“Walker Evans famously photographed New York’s underground commuters between 1938 and 1941 using a cleverly constructed camera that concealed his photographic intent. Luc Delahaye set about something similar on the Paris Metro in the 1990s, again with a hidden camera. In the fictional world, a character in Michael Haneke’s film Code Unknown (2000) also rides the underground trains of Paris with a camera. What these three approaches have in common was the photographer’s desire to work incognito, using a hidden camera. In contrast, British photographer Bob Mazzer bared it all. Traveling by Tube to and from work (at a porn theater, perhaps not incidentally), Mazzer began taking photographs of his fellow passengers and found he could not stop.
London is a world city that mixes people from all corners of the globe. Every day, around four million of the city’s residents use the Tube. So it is understandable that someone would be compelled to try and capture some small fraction of the human diversity and strangeness to be found in its subterranean depths. Mazzer’s approach, accordingly, is democratic: if an individual or a small group catches his eye, his camera clicks and if the subject responds to his presence by posing, then all well and good. Similarly, Mazzer’s photographs capture the very democratic nature of the environment itself. For example, many of his pictures show the amusing serendipity of people utterly unlike one another sitting unnaturally close in a confined space. As German photographer Wolfgang Tillmans once wrote about the subway: ‘men and women incredibly close to each other’ yet, ‘we’ve all decided not to think of it as a sensual experience.’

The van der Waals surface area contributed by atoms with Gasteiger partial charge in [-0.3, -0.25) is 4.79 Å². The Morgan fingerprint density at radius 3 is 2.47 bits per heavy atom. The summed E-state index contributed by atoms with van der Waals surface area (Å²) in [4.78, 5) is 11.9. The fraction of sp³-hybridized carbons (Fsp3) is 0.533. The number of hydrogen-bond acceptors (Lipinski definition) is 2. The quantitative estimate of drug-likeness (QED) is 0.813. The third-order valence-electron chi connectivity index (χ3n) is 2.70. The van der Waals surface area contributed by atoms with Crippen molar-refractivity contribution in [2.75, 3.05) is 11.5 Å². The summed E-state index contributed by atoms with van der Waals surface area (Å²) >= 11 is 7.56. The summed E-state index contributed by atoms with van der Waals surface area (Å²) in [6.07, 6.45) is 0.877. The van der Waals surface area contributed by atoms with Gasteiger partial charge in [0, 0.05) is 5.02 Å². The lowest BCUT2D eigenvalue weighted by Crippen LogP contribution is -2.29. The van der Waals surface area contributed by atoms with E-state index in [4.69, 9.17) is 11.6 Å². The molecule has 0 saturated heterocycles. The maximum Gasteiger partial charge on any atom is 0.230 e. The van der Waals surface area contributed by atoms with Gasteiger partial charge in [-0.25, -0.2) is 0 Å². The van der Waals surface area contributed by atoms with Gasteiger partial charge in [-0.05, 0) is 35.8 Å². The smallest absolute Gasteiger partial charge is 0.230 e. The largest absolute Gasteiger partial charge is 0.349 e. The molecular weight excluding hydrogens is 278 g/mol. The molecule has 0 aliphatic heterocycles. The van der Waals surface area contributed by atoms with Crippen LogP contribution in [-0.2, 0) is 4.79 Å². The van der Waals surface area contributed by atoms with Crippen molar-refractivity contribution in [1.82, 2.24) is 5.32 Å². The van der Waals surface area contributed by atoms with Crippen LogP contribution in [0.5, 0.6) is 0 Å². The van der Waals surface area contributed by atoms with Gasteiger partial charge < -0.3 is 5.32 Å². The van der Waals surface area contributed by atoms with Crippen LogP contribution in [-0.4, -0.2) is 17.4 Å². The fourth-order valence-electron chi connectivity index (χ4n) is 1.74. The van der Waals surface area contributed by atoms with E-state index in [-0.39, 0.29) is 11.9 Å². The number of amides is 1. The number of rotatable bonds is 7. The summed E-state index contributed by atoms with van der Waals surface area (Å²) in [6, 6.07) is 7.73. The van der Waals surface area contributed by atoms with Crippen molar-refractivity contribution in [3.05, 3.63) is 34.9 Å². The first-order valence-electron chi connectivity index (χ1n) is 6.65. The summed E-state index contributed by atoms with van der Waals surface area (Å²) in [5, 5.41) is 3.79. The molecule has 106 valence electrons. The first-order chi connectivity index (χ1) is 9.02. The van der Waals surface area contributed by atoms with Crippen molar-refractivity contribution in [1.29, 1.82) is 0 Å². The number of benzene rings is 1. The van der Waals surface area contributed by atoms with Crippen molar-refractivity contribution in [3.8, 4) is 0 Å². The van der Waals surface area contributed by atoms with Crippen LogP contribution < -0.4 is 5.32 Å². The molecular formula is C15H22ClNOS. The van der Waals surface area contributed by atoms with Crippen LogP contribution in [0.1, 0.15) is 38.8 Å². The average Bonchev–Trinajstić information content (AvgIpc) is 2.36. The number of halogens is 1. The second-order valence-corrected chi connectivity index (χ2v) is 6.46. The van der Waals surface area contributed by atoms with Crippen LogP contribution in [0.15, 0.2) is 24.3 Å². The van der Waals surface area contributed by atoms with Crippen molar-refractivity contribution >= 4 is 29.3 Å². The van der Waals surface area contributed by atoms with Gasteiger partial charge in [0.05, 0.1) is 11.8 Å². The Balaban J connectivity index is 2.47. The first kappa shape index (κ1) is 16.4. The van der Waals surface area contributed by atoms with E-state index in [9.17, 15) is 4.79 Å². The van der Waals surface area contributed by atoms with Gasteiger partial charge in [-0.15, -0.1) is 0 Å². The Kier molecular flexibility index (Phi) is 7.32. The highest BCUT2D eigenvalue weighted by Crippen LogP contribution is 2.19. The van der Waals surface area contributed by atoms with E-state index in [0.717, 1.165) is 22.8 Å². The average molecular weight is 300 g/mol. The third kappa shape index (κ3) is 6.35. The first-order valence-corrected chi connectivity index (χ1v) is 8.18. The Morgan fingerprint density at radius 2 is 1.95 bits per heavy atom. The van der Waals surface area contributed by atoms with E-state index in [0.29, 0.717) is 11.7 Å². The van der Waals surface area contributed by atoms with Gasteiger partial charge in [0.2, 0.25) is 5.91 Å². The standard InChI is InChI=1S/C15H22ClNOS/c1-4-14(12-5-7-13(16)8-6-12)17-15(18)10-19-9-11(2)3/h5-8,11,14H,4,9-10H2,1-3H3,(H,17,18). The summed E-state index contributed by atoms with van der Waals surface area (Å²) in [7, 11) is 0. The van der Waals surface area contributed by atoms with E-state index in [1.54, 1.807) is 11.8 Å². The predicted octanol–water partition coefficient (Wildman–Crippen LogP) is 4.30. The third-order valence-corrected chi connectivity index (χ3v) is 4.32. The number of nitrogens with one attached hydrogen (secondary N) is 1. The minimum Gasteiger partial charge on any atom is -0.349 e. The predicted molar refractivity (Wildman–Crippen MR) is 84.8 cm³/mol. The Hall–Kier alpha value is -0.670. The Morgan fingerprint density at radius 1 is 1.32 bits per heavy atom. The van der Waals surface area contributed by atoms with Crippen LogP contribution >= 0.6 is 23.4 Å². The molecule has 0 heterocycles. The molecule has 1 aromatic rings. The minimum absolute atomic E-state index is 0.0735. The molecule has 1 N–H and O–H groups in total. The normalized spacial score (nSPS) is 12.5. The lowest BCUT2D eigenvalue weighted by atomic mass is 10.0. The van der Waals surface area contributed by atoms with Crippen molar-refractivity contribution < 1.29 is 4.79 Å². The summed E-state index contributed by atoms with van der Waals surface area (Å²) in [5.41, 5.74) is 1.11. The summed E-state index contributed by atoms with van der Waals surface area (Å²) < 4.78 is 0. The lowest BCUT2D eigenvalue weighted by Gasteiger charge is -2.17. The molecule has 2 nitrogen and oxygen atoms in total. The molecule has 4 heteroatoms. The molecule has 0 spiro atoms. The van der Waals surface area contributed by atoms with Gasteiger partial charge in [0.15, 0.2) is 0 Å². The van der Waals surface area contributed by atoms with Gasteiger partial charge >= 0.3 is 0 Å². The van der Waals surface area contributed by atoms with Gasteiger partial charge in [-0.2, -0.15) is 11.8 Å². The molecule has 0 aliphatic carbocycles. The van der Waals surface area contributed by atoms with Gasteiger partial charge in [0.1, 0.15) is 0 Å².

Indeed, Mazzer’s most engaging images go beyond the surface and capture moments that are peculiar to underground train travel. Owing to the (uncomfortable) proximity, many people withdraw into themselves for the duration of their journey. The train ride becomes a time of repose, a period where nothing happens and Mazzer’s sharp eye catches passengers with their defenses down, ready to reveal the vulnerabilities that make us human.
Besides the serious, Mazzer’s camera-ready aptitude also brings us moments of mirth and sociability: friends on a night out, a guitar player in a commanding position atop an escalator, a man on a ladder with his head effaced by the face of a clock he is fixing. A few are even nakedly opportunistic: drunks and vagabonds in various poses, two men fighting one another in their seats, the police arresting someone. But in sum, Mazzer’s pictures give us a lovely, daily document of the ups and downs of life—and all those little, introspective bits in between.”
“Every day I travelled to King’s Cross and back. Coming home late at night, it was like a party and I felt like the tube was mine and
I was there to take the pictures.”